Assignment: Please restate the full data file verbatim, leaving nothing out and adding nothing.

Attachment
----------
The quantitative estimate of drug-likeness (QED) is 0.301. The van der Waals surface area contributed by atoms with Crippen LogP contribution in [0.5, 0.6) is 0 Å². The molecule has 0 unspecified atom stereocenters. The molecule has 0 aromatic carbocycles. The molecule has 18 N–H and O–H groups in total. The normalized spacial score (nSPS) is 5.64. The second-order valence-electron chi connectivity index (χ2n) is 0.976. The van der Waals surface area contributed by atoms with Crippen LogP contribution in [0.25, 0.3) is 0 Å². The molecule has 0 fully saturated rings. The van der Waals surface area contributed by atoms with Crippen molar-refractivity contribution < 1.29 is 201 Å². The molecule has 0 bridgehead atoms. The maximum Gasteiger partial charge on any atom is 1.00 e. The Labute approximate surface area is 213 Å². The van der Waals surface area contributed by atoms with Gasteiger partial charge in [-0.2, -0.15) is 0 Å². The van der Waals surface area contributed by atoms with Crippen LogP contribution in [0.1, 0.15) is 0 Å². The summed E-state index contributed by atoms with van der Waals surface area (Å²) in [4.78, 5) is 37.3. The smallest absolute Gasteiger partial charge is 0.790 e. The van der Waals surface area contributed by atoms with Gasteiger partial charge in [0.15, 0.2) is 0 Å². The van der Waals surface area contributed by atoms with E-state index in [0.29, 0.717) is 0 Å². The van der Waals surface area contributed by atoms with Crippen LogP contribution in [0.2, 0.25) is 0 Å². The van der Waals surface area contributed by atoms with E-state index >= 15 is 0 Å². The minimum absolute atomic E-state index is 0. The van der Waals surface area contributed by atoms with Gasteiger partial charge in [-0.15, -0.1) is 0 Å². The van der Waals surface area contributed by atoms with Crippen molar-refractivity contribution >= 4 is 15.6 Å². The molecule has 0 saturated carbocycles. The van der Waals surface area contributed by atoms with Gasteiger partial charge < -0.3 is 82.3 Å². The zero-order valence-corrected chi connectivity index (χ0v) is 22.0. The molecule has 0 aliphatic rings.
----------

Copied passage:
The quantitative estimate of drug-likeness (QED) is 0.301. The van der Waals surface area contributed by atoms with Crippen LogP contribution in [0.5, 0.6) is 0 Å². The molecule has 0 unspecified atom stereocenters. The molecule has 0 aromatic carbocycles. The molecule has 18 N–H and O–H groups in total. The normalized spacial score (nSPS) is 5.64. The second-order valence-electron chi connectivity index (χ2n) is 0.976. The van der Waals surface area contributed by atoms with Crippen LogP contribution in [0.25, 0.3) is 0 Å². The molecule has 0 fully saturated rings. The van der Waals surface area contributed by atoms with Crippen molar-refractivity contribution < 1.29 is 201 Å². The molecule has 0 bridgehead atoms. The maximum Gasteiger partial charge on any atom is 1.00 e. The Labute approximate surface area is 213 Å². The van der Waals surface area contributed by atoms with Gasteiger partial charge in [-0.2, -0.15) is 0 Å². The van der Waals surface area contributed by atoms with Crippen LogP contribution in [0.1, 0.15) is 0 Å². The summed E-state index contributed by atoms with van der Waals surface area (Å²) in [4.78, 5) is 37.3. The smallest absolute Gasteiger partial charge is 0.790 e. The van der Waals surface area contributed by atoms with Gasteiger partial charge in [0.15, 0.2) is 0 Å². The van der Waals surface area contributed by atoms with E-state index in [0.29, 0.717) is 0 Å². The van der Waals surface area contributed by atoms with Crippen LogP contribution in [0.2, 0.25) is 0 Å². The van der Waals surface area contributed by atoms with E-state index >= 15 is 0 Å². The minimum absolute atomic E-state index is 0. The van der Waals surface area contributed by atoms with Gasteiger partial charge in [-0.15, -0.1) is 0 Å². The van der Waals surface area contributed by atoms with Crippen molar-refractivity contribution >= 4 is 15.6 Å². The molecule has 0 saturated carbocycles. The van der Waals surface area contributed by atoms with Gasteiger partial charge < -0.3 is 82.3 Å². The zero-order valence-corrected chi connectivity index (χ0v) is 22.0. The molecule has 0 aliphatic rings.